Polsky, Ned. 1969. “The Village Beat Scene: Summer 1960.” Hustlers, Beats, and Others. Pp. 144-182. New York: Anchor Books.
Beats resent labeling, as it is square and conformist. “Hipster” as “simply one who is hip” (145). Use of drugs, jazz, anti-bourgeoisie attitudes; however, hipster is now pejorative – someone who “tries too hard.” Originates from “being on the hip” – a bodily position used while smoking opium – however, this is obsolete from current (even then) use. Absorption by hippie culture, but distinct. Purposefully lower-class, despite middle-class origins. Plain dress, a lack of desire to be seen by society. An unflamboyant dropping out?
Mostly a masculinized, raced scene – White and Latino ethnic men, with sporadic women, often ex-prostitutes. Little racial integration, although more frequent than occurring in external populations. Imitations of jive and jazz Blackness. Often associated with transience, drug use and abuse – often as a social activity, instead of isolate. High normalcy of homosexuality and bisexuality, particularly amongst males – however, this is not strongly defined – sexuality as fluid?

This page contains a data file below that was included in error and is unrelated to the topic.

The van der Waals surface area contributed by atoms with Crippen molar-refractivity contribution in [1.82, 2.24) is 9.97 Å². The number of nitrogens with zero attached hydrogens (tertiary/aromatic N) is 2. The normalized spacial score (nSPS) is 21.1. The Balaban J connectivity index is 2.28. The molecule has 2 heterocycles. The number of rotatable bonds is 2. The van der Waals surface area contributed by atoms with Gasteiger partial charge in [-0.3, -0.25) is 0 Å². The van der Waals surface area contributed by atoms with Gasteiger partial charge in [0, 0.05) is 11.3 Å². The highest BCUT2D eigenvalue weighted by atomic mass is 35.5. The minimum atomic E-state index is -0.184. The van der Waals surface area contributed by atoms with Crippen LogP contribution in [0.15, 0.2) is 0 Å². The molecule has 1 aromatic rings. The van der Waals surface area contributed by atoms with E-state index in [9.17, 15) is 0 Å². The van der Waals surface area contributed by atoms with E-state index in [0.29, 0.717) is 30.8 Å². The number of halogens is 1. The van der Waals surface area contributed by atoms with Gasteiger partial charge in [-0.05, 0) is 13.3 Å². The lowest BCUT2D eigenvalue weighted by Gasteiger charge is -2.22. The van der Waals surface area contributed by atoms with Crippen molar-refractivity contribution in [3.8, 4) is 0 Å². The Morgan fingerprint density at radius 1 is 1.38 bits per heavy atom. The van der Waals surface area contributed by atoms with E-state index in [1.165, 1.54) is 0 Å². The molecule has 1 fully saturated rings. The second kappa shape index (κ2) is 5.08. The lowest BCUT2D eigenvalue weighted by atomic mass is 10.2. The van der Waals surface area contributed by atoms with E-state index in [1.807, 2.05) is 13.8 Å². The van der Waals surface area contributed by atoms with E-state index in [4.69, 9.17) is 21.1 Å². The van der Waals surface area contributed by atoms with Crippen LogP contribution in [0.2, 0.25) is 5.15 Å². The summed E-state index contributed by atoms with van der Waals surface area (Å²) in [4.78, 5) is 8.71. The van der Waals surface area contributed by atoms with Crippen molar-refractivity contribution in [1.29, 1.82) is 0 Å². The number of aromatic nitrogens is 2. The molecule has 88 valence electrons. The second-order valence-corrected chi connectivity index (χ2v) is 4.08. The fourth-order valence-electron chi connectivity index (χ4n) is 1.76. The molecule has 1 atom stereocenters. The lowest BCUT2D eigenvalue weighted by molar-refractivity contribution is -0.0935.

View “voluntary poverty is an intellectual gain; they gain by giving up the evil effects of meaningless work, gadgetry and the mass media” (155). Politically oriented toward figures of rebellion – Communist, Socialism, but are fearful of capitalism and fascism.
Despite media focus on beat intellectuals and writers, many beats are of low-education status, and very few recreationally read or write. Some are interested in Eastern religions and mysticisms of simplicity, but this as rolled out of fashion.
Ummmmm — and then Polsky freaks out and pretty much says that all Black people want to be White, and it’s a well-known social fact. (Despite, yes, there are issues of internal colonialism, internalized racism, etc.; Polsky is incredibly essentialist – like, Why wouldn’t you want to be White? It’s natural!). Though, he does criticize the colorblind and model minority models that promote racial integration in “special cases” – such as skilled musician, poet, etc.
(Why the fuck did I read this?)